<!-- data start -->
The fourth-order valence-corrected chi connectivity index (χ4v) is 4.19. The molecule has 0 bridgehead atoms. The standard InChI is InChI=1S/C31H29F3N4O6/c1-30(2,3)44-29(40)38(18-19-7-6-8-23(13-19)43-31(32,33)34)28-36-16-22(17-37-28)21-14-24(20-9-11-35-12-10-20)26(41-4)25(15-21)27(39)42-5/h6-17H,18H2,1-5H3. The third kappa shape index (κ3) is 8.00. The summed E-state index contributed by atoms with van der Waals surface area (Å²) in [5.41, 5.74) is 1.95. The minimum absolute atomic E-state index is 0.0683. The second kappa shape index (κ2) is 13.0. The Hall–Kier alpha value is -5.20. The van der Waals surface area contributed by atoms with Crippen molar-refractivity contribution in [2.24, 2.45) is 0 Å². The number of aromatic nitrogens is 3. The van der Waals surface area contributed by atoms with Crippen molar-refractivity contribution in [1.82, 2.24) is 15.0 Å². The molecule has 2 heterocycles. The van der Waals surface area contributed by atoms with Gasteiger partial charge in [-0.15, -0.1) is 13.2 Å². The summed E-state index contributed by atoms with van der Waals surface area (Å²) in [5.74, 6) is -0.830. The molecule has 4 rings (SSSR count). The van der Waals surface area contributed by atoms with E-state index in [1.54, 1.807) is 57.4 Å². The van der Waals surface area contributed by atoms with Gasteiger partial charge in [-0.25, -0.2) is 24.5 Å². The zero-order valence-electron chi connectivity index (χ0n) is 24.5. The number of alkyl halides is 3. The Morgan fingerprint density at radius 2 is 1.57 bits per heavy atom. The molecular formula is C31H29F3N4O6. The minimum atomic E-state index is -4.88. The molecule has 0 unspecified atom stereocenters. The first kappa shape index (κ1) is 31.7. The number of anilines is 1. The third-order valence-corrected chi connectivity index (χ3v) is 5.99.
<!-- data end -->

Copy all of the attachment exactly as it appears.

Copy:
The fourth-order valence-corrected chi connectivity index (χ4v) is 4.19. The molecule has 0 bridgehead atoms. The standard InChI is InChI=1S/C31H29F3N4O6/c1-30(2,3)44-29(40)38(18-19-7-6-8-23(13-19)43-31(32,33)34)28-36-16-22(17-37-28)21-14-24(20-9-11-35-12-10-20)26(41-4)25(15-21)27(39)42-5/h6-17H,18H2,1-5H3. The third kappa shape index (κ3) is 8.00. The summed E-state index contributed by atoms with van der Waals surface area (Å²) in [5.41, 5.74) is 1.95. The minimum absolute atomic E-state index is 0.0683. The second kappa shape index (κ2) is 13.0. The Hall–Kier alpha value is -5.20. The van der Waals surface area contributed by atoms with Crippen molar-refractivity contribution in [2.24, 2.45) is 0 Å². The number of aromatic nitrogens is 3. The van der Waals surface area contributed by atoms with Crippen molar-refractivity contribution in [1.82, 2.24) is 15.0 Å². The molecule has 2 heterocycles. The van der Waals surface area contributed by atoms with Gasteiger partial charge in [-0.15, -0.1) is 13.2 Å². The summed E-state index contributed by atoms with van der Waals surface area (Å²) in [5.74, 6) is -0.830. The molecule has 4 rings (SSSR count). The van der Waals surface area contributed by atoms with E-state index in [1.54, 1.807) is 57.4 Å². The van der Waals surface area contributed by atoms with Gasteiger partial charge in [-0.25, -0.2) is 24.5 Å². The zero-order valence-electron chi connectivity index (χ0n) is 24.5. The number of alkyl halides is 3. The Morgan fingerprint density at radius 2 is 1.57 bits per heavy atom. The molecular formula is C31H29F3N4O6. The minimum atomic E-state index is -4.88. The molecule has 0 unspecified atom stereocenters. The first kappa shape index (κ1) is 31.7. The number of anilines is 1. The third-order valence-corrected chi connectivity index (χ3v) is 5.99.